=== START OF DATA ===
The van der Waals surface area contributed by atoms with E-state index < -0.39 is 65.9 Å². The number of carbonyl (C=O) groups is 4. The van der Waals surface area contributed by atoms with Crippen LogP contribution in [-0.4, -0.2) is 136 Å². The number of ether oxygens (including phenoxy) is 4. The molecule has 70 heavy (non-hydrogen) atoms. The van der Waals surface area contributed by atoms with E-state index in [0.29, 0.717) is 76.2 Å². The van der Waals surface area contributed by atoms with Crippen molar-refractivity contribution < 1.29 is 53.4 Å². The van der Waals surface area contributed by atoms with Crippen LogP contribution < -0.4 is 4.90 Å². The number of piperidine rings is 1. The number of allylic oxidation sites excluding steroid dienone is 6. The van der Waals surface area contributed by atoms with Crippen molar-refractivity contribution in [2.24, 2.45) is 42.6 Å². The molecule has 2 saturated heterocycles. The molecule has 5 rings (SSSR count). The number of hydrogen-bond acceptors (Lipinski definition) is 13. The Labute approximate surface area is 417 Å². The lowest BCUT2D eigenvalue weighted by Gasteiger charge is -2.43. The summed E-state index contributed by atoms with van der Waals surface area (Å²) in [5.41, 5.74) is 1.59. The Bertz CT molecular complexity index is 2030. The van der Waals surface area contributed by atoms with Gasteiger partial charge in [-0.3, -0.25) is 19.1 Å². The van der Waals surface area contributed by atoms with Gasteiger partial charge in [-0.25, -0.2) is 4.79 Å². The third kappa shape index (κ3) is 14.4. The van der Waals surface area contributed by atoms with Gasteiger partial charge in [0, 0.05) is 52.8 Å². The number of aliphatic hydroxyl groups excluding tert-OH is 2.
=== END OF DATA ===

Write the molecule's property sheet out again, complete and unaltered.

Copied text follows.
The van der Waals surface area contributed by atoms with E-state index < -0.39 is 65.9 Å². The number of carbonyl (C=O) groups is 4. The van der Waals surface area contributed by atoms with Crippen LogP contribution in [-0.4, -0.2) is 136 Å². The number of ether oxygens (including phenoxy) is 4. The molecule has 70 heavy (non-hydrogen) atoms. The van der Waals surface area contributed by atoms with E-state index in [0.29, 0.717) is 76.2 Å². The van der Waals surface area contributed by atoms with Crippen molar-refractivity contribution < 1.29 is 53.4 Å². The van der Waals surface area contributed by atoms with Crippen LogP contribution < -0.4 is 4.90 Å². The number of piperidine rings is 1. The number of allylic oxidation sites excluding steroid dienone is 6. The van der Waals surface area contributed by atoms with Crippen molar-refractivity contribution in [2.24, 2.45) is 42.6 Å². The molecule has 2 saturated heterocycles. The molecule has 5 rings (SSSR count). The number of hydrogen-bond acceptors (Lipinski definition) is 13. The Labute approximate surface area is 417 Å². The lowest BCUT2D eigenvalue weighted by Gasteiger charge is -2.43. The summed E-state index contributed by atoms with van der Waals surface area (Å²) in [5.41, 5.74) is 1.59. The Bertz CT molecular complexity index is 2030. The van der Waals surface area contributed by atoms with Gasteiger partial charge in [-0.3, -0.25) is 19.1 Å². The van der Waals surface area contributed by atoms with Gasteiger partial charge in [-0.25, -0.2) is 4.79 Å². The third kappa shape index (κ3) is 14.4. The van der Waals surface area contributed by atoms with Gasteiger partial charge in [0, 0.05) is 52.8 Å². The number of aliphatic hydroxyl groups excluding tert-OH is 2.